The 4 leaded resistors that can be seen on "cnr_bot.jpg" were my attempt to fix the controller by changing the STEP/CLOCK pull-up from 4.7k to 1.0k. I did this by leaving the 4.7k in place and adding 1k resistors in parallel between the +5v supply and the Step signal ; the resulting effective pull-up was 4.7k || 1.0k = 0.8k. On my board, the chip resistors and capacitors are glued and soldered down making removal of those parts a little difficult and I did not want to risk damaging any printed circuit board traces by applying enough heat to cause the glue to release.

    For the mod's, you may want 6 resistors as you will not want to leave the unused 74HC14 inputs unconnected; you can tie them to ground or +5v or, as I would suggest, to pull-up resistors. That way if you come across another signal that needs buffering the you will have spare buffers in place.

    To hold my (ver 1) buffer board to the controller I used double sided foam tape (see "bufbrdmntd.jpg - buffer board mounted").

    I have attached a schematic for a ver 2 buffer board for your consideration.
    Attached Thumbnails Attached Thumbnails CNC Controller buffer board schematic ver 2.jpg  

  8. #8
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    Angry Optical isolation fix proposal

    Just ordered a 5-axis version of this board (probably the new one) plus a digital display.

    I haven't modifiet it yet (it works but not very good, now I use it to mill acrylic case for it, later I'll do the fixes).

    I found that it IS possible to add optical isolation to this board! Fortunately this version has all optocouplers connected to +5V at one side and to GND at another. Using a permamemt marker I've drawn a line on the board under optocouplers (on both sides where possible) without crossing any PCB traces. Now it's obvious where exactly the sides are connected. It is possible to cut GND and +5V traces to separate input and output sides completely. I'm going to do that and install a dc-dc converter in place of 78xx regulators.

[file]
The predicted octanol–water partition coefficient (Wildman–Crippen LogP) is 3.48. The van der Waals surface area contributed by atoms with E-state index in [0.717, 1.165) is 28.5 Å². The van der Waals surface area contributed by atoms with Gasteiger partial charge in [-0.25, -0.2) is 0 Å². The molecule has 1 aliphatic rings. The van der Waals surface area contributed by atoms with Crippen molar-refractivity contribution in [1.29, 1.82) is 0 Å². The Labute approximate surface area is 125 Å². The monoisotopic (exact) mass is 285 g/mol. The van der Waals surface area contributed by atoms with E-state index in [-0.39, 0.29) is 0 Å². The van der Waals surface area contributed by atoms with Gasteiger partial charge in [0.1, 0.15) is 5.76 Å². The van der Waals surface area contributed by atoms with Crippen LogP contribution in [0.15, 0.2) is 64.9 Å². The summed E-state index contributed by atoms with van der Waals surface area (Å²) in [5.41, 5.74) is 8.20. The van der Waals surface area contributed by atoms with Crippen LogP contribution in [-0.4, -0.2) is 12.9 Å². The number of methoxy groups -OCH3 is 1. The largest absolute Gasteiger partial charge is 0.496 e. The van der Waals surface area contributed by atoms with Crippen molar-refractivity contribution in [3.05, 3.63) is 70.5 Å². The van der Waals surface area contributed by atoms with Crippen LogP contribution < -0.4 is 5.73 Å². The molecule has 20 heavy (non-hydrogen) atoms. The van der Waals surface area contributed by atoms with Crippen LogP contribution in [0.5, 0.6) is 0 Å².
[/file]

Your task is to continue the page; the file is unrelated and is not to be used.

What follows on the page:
Regarding motor noise and driving problems, I think I'll remove these transistors completely without cutting traces. I was unable to measure capacitances at OSC pin without unsoldering, going to measure frequencies later.

    There is one more problem with digital display board. It misses steps! I investigated its design and found that it isusing a MCS-51 compatible microcontroller (STC12C5A08AD) at 24 MHz without any hardware counters. Software polling! It is impossible to use software polling at higher step rates with short pulses. Looking for a way to replace the MCU with a CPLD or something; it were nice to find a pin compatible part but probably it's impossible.

    Another problem is that the display is very dim. It is easy to solve. There are eight 2 kOhm resistors on the board - 5 near MCU and 3 on another side. They set display segment current. (There are no other 2 kOhm resistors on the board). Replace them with smaller value. I found anything around 560 Ohm would be Ok. Smaller values can lead to overcurrent.

    I also got a blue manual control box for this board. It is built around the same STC MCU. It's very useful for stepper testing but quite useless in production work - no need to buy. (I bought it for testing purposes only.) However it can easily be replaced with a simple 555 pulse generator on a breadboard so a bit overpriced.

  9. #9
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    Smile My board

    Hi guys
    I read and reread this post that intend to fix this board. I followed the steps since begin and the first thing that i've done was add another 74hc14 to buff the signal steps, this realy gave me a better board, but i still have the miss steps in all the velocities so i removed the opto acoupler and take the signal directily to 74hc14 added with this modification i have a terrible noise from de stepper motor, i could hear the miss steps. i've put again the optos but i removed all the optos of dir and i've done a jumper between the pin 2 with 4 and all the four axis works very well without miss steps. i removed also the others optor i left only the step and enable optor in.
    Now i have one question, how i put the diodo to protect my boad of back emf from motor and the reley?
    And sorry for my english

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  10. #10
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    Quote Originally Posted by jaclerier View Post
    Now i have one question, how i put the diodo to protect my boad of back emf from motor and the reley?
    For motors: Each winding needs four diodes, two at each output (8 diodes for one motor total). At each pin, one diode to ground (cathode to motor, anode to ground) and one to +12-36V (anode to motor, cathode to power bus). Diodes to ground are on the board already (at least my board has them). Just connect each of the motor outputs to the power rail with a diode (cathode to power rail), now it's Ok.

    For the relay: just one diode between the relay winding pins, also connected backwards.

  11. #11
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    I was considering buying one of these boards, guess I wont bother.

    John

  12. #12
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    Hi folks,

    I'm very new to CNC and have a long way to go no doubt. I have also bought the TB6560 board and have not hooked it up yet and I'm glad I ran across your board fix post first before I do hook it up. I have a question. Should a breakout-board be used with this TB6560 board ? ? ?